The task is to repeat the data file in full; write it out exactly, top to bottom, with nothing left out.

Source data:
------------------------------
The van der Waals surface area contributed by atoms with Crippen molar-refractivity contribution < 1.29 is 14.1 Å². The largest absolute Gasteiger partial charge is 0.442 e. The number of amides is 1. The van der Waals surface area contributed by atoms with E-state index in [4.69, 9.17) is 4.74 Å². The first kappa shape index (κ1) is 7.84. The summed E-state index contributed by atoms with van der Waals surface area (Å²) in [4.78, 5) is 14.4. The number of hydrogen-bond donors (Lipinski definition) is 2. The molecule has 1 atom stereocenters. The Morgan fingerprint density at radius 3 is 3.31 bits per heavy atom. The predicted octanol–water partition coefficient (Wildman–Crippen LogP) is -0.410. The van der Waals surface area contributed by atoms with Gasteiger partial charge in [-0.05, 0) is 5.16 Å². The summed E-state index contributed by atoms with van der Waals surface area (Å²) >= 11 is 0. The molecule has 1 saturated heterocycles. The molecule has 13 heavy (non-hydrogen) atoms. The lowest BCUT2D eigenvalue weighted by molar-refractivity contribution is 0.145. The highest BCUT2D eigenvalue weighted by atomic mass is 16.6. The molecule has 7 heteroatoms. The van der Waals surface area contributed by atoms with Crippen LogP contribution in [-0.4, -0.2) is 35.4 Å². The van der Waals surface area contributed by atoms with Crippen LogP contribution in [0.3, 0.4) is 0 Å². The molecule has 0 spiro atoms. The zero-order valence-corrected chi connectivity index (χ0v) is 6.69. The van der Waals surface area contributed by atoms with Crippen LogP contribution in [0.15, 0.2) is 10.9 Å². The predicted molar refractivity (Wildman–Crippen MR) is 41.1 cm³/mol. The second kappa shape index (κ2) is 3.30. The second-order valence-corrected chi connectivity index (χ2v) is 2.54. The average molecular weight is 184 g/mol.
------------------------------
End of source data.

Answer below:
The van der Waals surface area contributed by atoms with Crippen molar-refractivity contribution < 1.29 is 14.1 Å². The largest absolute Gasteiger partial charge is 0.442 e. The number of amides is 1. The van der Waals surface area contributed by atoms with E-state index in [4.69, 9.17) is 4.74 Å². The first kappa shape index (κ1) is 7.84. The summed E-state index contributed by atoms with van der Waals surface area (Å²) in [4.78, 5) is 14.4. The number of hydrogen-bond donors (Lipinski definition) is 2. The molecule has 1 atom stereocenters. The Morgan fingerprint density at radius 3 is 3.31 bits per heavy atom. The predicted octanol–water partition coefficient (Wildman–Crippen LogP) is -0.410. The van der Waals surface area contributed by atoms with Gasteiger partial charge in [-0.05, 0) is 5.16 Å². The summed E-state index contributed by atoms with van der Waals surface area (Å²) >= 11 is 0. The molecule has 1 saturated heterocycles. The molecule has 13 heavy (non-hydrogen) atoms. The lowest BCUT2D eigenvalue weighted by molar-refractivity contribution is 0.145. The highest BCUT2D eigenvalue weighted by atomic mass is 16.6. The molecule has 7 heteroatoms. The van der Waals surface area contributed by atoms with Crippen LogP contribution in [-0.4, -0.2) is 35.4 Å². The van der Waals surface area contributed by atoms with Crippen LogP contribution in [0.3, 0.4) is 0 Å². The molecule has 0 spiro atoms. The zero-order valence-corrected chi connectivity index (χ0v) is 6.69. The van der Waals surface area contributed by atoms with Crippen LogP contribution in [0.15, 0.2) is 10.9 Å². The predicted molar refractivity (Wildman–Crippen MR) is 41.1 cm³/mol. The second kappa shape index (κ2) is 3.30. The second-order valence-corrected chi connectivity index (χ2v) is 2.54. The average molecular weight is 184 g/mol.